How Wimbledon Can Save Face and Save Money to Afford Equal Pay

Sunday, June 27, 1999 - 12:00

This Op-ed ran in the New York Times on Sunday, June 27, 1999.

Wimbledon has come up short. Even though it looks to the outside world that the greatest Grand Slam of them all is a pretty ritzy show ­ with British royals in fancy hats, sterling silver trophies, and bows and curtsies at the presentation ceremonies ­ it would seem, nevertheless, that swanky Wimbledon is over budget. How else do you explain that the women's champions and runners-up do not receive prize money equal to the men's?

This prize money gaffe has been going on for as long as anyone at the All England Club can remember. Next weekend, the men's singles winner, for example, will take home approximately $728,000, while the women's champion will earn about $655,200. The top woman will take to the bank a check that is about $72,800 less than that of her male counterpart.

Can't you imagine how red-faced some poor guy in Wimbledon accounting is? Working over the books on some soft spring day in London, he adds the tournament debits and credits and discovers the ledger is lopsided. Panic ensues. In order to balance the budget, he decides to pay the ladies a little less than the going rate. After all, what they do is easier, less involved and, frankly, not as important as what the men do. Just ask any secretaryþor women's professional basketball player.

But in this day and age, women are apt to revive some old song about "equal pay for equal work" and even men like John McEnroe have joined in the chorus. So something needs to be done. Where in the Wimbledon budget can an expendable $72,800 be found in order to even things out for the ladies?

Here are some suggestions. They might make a few traditionalists shudder, but, in all honesty, it's time for Wimbledon to tighten the old elastic waistband on its tennis shorts.

First, there's the lawn maintenance bill. During the year, the head groundsman at the All England Club, Eddie Seaward, has 13 men maintain the grass courts. During Wimbledon, that number swells to 25. We're told that groundskeeping is a demanding task, but ­ really ­ how difficult can cutting the grass be, even if you do it in that fancy crisscross way they do at ball parks? I say reduce the number of groundskeepers to 20, hiring strong high school boys for a little under scale. Savings? $28,500.

Then, there's the 194 ball boys and ball girls. Sure, it is a nice gesture to involve the next generation in a Grand Slam event, but it's a luxury Wimbledon can ill afford. An equally effective way to help young people identify with the champions is to ask Monica, and Pete, and Venus, and Patrick to retrieve their own tennis balls. I don't think it's asking too much. We all do it. And it would save at least $17,600.

Next, the laundry bill. Ever notice how Wimbledon players mop their faces with a fresh towel every time they sit down? At my house, we don't enjoy that indulgence. A fresh towel every couple of days will do just fine. And ask each player to bring one in from the Super 8 or wherever they're staying. It's not stealing, if you return it. That minor change eliminates the towel bill and laundry expenses, saving about $21,200.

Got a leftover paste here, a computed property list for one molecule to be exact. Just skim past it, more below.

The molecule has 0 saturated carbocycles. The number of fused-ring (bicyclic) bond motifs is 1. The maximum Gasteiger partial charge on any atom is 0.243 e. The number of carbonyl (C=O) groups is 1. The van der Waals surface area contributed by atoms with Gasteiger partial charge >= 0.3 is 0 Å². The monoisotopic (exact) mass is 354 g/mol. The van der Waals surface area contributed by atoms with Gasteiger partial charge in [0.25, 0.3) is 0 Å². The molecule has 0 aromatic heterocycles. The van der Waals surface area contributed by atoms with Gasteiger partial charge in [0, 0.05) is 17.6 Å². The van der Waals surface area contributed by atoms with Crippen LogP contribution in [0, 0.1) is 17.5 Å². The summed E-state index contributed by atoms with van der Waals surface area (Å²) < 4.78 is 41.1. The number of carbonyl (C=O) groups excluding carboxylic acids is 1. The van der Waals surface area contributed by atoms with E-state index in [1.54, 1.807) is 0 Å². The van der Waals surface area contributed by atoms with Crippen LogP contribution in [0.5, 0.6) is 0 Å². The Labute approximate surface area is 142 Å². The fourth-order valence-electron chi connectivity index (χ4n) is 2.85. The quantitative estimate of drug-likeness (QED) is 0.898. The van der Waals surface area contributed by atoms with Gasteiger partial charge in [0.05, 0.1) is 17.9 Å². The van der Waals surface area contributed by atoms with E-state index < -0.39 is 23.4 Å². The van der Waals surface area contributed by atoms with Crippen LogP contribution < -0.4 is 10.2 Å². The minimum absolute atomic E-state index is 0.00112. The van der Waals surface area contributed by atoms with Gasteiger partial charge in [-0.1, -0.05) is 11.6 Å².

As every frugal housewife knows, when it's time for fiscal conservatism, the grocery bill deserves a good hard look. Wimbledon says it is the largest single sporting event in Europe for catering. Consider this shopping list: about 26,455 pounds of poached smoked salmon; roughly 59,525 pounds of English strawberries; 30,000 sandwiches; 135,000 ice creams; 150,000 bath buns, scones, pastry and doughnuts; 285,000 cups of tea and coffee, 90,000 draft beer and lager and 12,500 bottles of champagne.

Now, it really wouldn't be compassionate to suggest something like switching the strawberries from fresh to frozen. That would save money, sure, but it wouldn't save face. But then there's the "dutchees," those English hot dogs that sell by the truckload on the tea lawn. Hungry Wimbledon fans dress up their dutchees with an array of condiments, but do they really need to? Wouldn't just your basic catsup and mustard do the trick? Few people ever actually dip into that lonely little bowl of green relish anyway. Scaling back the dutchee options would save $5,600.

As fast as you can say "rain delay," the combined savings on groundskeeping, ball boys and ball girls, towels, and dutchees equals exactly $72,800.

Now here's an ida. If Wimbledone is crying out for condiments, couldn't we all pitch in and help correct the Wimbledon deficit? If each and every one of us would save those little packets of mustard and catsup and secret sauce every time we go through the drive-through, we could ship them all to the folks at Wimbledon. That way they could spice up their dutchees without incurring any extra expense. The All England Club would be well on its way to rectifying the prize-money gap for the next in line: the women runners-up. It's a start.